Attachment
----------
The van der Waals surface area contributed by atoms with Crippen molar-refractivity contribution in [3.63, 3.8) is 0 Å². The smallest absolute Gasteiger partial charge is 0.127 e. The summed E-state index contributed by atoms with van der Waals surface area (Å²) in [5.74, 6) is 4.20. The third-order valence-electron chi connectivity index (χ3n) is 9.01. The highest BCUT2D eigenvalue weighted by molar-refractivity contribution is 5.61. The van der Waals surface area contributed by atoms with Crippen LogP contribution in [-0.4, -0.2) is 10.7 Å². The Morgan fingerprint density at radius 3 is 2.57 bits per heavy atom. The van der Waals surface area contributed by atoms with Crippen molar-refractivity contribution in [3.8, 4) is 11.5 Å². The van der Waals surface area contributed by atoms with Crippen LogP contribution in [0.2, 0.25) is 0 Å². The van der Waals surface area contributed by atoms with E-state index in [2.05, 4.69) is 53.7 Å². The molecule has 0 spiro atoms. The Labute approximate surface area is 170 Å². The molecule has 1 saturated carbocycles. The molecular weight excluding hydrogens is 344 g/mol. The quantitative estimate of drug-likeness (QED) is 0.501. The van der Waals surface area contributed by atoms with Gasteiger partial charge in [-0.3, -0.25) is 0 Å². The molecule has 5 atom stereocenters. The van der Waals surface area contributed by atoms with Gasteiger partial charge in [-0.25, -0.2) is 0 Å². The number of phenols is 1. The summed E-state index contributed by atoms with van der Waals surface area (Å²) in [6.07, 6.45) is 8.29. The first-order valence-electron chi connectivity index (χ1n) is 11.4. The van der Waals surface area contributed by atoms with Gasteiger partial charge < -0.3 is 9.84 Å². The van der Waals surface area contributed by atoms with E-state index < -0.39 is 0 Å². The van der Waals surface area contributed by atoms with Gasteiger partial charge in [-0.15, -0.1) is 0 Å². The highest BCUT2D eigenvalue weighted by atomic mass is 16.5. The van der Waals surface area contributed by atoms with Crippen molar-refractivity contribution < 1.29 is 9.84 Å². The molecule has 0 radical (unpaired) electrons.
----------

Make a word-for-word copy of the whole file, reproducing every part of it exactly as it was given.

The van der Waals surface area contributed by atoms with Crippen molar-refractivity contribution in [3.63, 3.8) is 0 Å². The smallest absolute Gasteiger partial charge is 0.127 e. The summed E-state index contributed by atoms with van der Waals surface area (Å²) in [5.74, 6) is 4.20. The third-order valence-electron chi connectivity index (χ3n) is 9.01. The highest BCUT2D eigenvalue weighted by molar-refractivity contribution is 5.61. The van der Waals surface area contributed by atoms with Crippen LogP contribution in [-0.4, -0.2) is 10.7 Å². The Morgan fingerprint density at radius 3 is 2.57 bits per heavy atom. The van der Waals surface area contributed by atoms with Crippen molar-refractivity contribution in [3.8, 4) is 11.5 Å². The van der Waals surface area contributed by atoms with Crippen LogP contribution in [0.2, 0.25) is 0 Å². The van der Waals surface area contributed by atoms with E-state index in [2.05, 4.69) is 53.7 Å². The molecule has 0 spiro atoms. The Labute approximate surface area is 170 Å². The molecule has 1 saturated carbocycles. The molecular weight excluding hydrogens is 344 g/mol. The quantitative estimate of drug-likeness (QED) is 0.501. The van der Waals surface area contributed by atoms with Gasteiger partial charge in [-0.3, -0.25) is 0 Å². The molecule has 5 atom stereocenters. The van der Waals surface area contributed by atoms with Gasteiger partial charge in [-0.25, -0.2) is 0 Å². The number of phenols is 1. The summed E-state index contributed by atoms with van der Waals surface area (Å²) in [6.07, 6.45) is 8.29. The first-order valence-electron chi connectivity index (χ1n) is 11.4. The van der Waals surface area contributed by atoms with Gasteiger partial charge < -0.3 is 9.84 Å². The van der Waals surface area contributed by atoms with E-state index < -0.39 is 0 Å². The van der Waals surface area contributed by atoms with Gasteiger partial charge in [-0.15, -0.1) is 0 Å². The highest BCUT2D eigenvalue weighted by atomic mass is 16.5. The van der Waals surface area contributed by atoms with Crippen molar-refractivity contribution < 1.29 is 9.84 Å². The molecule has 0 radical (unpaired) electrons.